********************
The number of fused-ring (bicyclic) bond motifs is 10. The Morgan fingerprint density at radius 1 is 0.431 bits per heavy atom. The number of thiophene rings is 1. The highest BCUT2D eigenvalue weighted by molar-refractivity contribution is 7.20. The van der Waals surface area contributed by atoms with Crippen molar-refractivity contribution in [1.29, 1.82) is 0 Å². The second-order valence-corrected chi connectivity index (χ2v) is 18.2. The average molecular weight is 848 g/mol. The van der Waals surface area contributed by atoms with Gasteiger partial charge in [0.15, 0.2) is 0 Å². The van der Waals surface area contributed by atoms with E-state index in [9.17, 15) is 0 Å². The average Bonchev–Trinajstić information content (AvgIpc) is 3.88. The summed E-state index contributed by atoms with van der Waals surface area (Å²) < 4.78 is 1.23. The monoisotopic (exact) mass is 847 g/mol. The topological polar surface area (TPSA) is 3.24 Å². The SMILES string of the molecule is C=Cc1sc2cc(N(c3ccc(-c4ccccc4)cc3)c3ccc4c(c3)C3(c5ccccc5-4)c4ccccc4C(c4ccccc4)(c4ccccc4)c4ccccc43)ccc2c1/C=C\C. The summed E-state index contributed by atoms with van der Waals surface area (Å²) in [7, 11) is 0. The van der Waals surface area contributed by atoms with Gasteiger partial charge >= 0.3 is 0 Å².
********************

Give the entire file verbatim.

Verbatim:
The number of fused-ring (bicyclic) bond motifs is 10. The Morgan fingerprint density at radius 1 is 0.431 bits per heavy atom. The number of thiophene rings is 1. The highest BCUT2D eigenvalue weighted by molar-refractivity contribution is 7.20. The van der Waals surface area contributed by atoms with Crippen molar-refractivity contribution in [1.29, 1.82) is 0 Å². The second-order valence-corrected chi connectivity index (χ2v) is 18.2. The average molecular weight is 848 g/mol. The van der Waals surface area contributed by atoms with Gasteiger partial charge in [0.15, 0.2) is 0 Å². The van der Waals surface area contributed by atoms with E-state index in [9.17, 15) is 0 Å². The average Bonchev–Trinajstić information content (AvgIpc) is 3.88. The summed E-state index contributed by atoms with van der Waals surface area (Å²) < 4.78 is 1.23. The monoisotopic (exact) mass is 847 g/mol. The topological polar surface area (TPSA) is 3.24 Å². The SMILES string of the molecule is C=Cc1sc2cc(N(c3ccc(-c4ccccc4)cc3)c3ccc4c(c3)C3(c5ccccc5-4)c4ccccc4C(c4ccccc4)(c4ccccc4)c4ccccc43)ccc2c1/C=C\C. The summed E-state index contributed by atoms with van der Waals surface area (Å²) in [7, 11) is 0. The van der Waals surface area contributed by atoms with Gasteiger partial charge >= 0.3 is 0 Å².